Our results do not support the association between CS and neurodevelopmental disorders in childhood after controlling for GA. GA at birth, especially preterm births, significantly influenced the association between CS births and neurodevelopmental disorders in childhood. This phenomenon is consistent with the viewpoint of Kapellou et al 21 and Woythaler et al.22
In addition to GA at birth, we also found that neurodevelopmental disorders occurred more in boys than in girls. However, recent literature has revealed that the increased risk of neurodevelopmental disorders in boys cannot exclude sex bias.24 25 In this study, children with neurodevelopmental disorders were diagnosed and evaluated by paediatric psychiatrists and clinical psychologists, which might help to avoid the male bias.
Associations between maternal age and neurodevelopmental disorders in longitudinal or cohort studies are controversial.26 27 Our study showed that a young maternal age at childbirth is a protective factor. Literature has shown that parental socioeconomic status such as low familial income is associated with an increased risk of neurodevelopmental disorders.28–30 We found that children who have a higher familial income have less risk for the occurrence of children’s neurodevelopmental disorders compared with children with a lower familial income.
Association between asthma and CS delivery
A study in the UK in 2004 showed that an adjusted OR of delivery by CS is not associated with the subsequent development of physician-diagnosed asthma, wheezing or atopy in later childhood.15 Another population-based cohort study conducted by Juhn et al in the USA also revealed that mode of delivery is not associated with subsequent risk of developing childhood asthma or wheezing episodes after calculating their cumulative incidence rate and adjusting HRs.16 In this study, children’s asthma was not significantly associated with CS births after further controlling for GA and parental history of asthma.
Kolokotroni et al reported that children with a family history of allergies enhance the positive association between CS delivery and asthma outcomes.12 Xu et al revealed that maternal history of asthma (HR: 3.71) was strongly associated with offspring asthma.31 In our study, children born to a parent with a history of asthma was significantly associated with childhood asthma. However, Delbley et al found that CS births are associated with subsequent asthma hospitalisation only in premature and mothers with asthma have increased rates of CS and premature delivery. They noted that in addition to the hygiene hypothesis, factors including genetics, intrauterine environment and premature birth might also influence the association between birth by CS and childhood asthma.32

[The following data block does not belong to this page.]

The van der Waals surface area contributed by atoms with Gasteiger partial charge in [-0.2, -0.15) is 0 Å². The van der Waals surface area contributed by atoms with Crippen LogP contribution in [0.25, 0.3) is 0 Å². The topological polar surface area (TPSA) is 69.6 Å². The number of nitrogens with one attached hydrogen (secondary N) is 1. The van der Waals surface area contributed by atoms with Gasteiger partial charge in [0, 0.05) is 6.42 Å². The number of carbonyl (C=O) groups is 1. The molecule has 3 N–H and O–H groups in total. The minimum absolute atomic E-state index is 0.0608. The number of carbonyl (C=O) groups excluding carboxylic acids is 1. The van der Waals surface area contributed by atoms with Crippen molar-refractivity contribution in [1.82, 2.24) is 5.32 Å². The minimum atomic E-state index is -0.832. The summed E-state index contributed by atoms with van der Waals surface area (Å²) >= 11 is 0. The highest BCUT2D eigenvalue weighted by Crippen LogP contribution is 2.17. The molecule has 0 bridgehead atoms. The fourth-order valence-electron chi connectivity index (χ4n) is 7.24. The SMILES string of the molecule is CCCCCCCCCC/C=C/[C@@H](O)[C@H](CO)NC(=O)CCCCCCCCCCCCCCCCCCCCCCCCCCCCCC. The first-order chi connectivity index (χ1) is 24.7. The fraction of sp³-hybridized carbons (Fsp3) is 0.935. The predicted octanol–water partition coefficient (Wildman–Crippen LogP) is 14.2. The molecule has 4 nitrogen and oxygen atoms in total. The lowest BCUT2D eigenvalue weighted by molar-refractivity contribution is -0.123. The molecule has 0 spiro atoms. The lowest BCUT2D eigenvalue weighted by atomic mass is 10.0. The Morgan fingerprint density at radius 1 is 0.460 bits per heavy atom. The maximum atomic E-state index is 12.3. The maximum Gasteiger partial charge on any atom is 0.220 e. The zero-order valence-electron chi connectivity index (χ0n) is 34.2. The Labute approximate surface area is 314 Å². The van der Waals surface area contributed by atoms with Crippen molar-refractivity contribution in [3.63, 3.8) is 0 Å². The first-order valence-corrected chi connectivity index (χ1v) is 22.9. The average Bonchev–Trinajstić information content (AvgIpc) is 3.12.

In this study, in addition to parental asthma history being significantly associated with child asthma, boys and first-born children were also positively associated with the occurrence of childhood asthma and maternal educational level was negatively associated with the occurrence of childhood asthma. Mersha et al showed that both genetic and gene expression data have sex-based differences in the genomic association with asthma.33 A significant association between first-born children and childhood asthma might be consistent with the hypothesis of ‘in utero ‘birth-order’ T-cell programming’ postulated by Kragh et al which does not support the hygiene hypothesis. Kragh et al revealed that first-born infants display a reduced anti-inflammatory profile in T cells at birth which may contribute to later development of immune-mediated diseases by increasing overall immune reactivity in first-born children compared with younger siblings.34 However, negative associations between maternal educational levels and childhood asthma are inconsistent with other studies. Renz-Polster et al did not find that maternal education levels influenced the occurrence of childhood asthma.35 Hermann et al reported that lower parental educational levels result in a higher prevalence of childhood asthma.36
Association between childhood obesity and CS delivery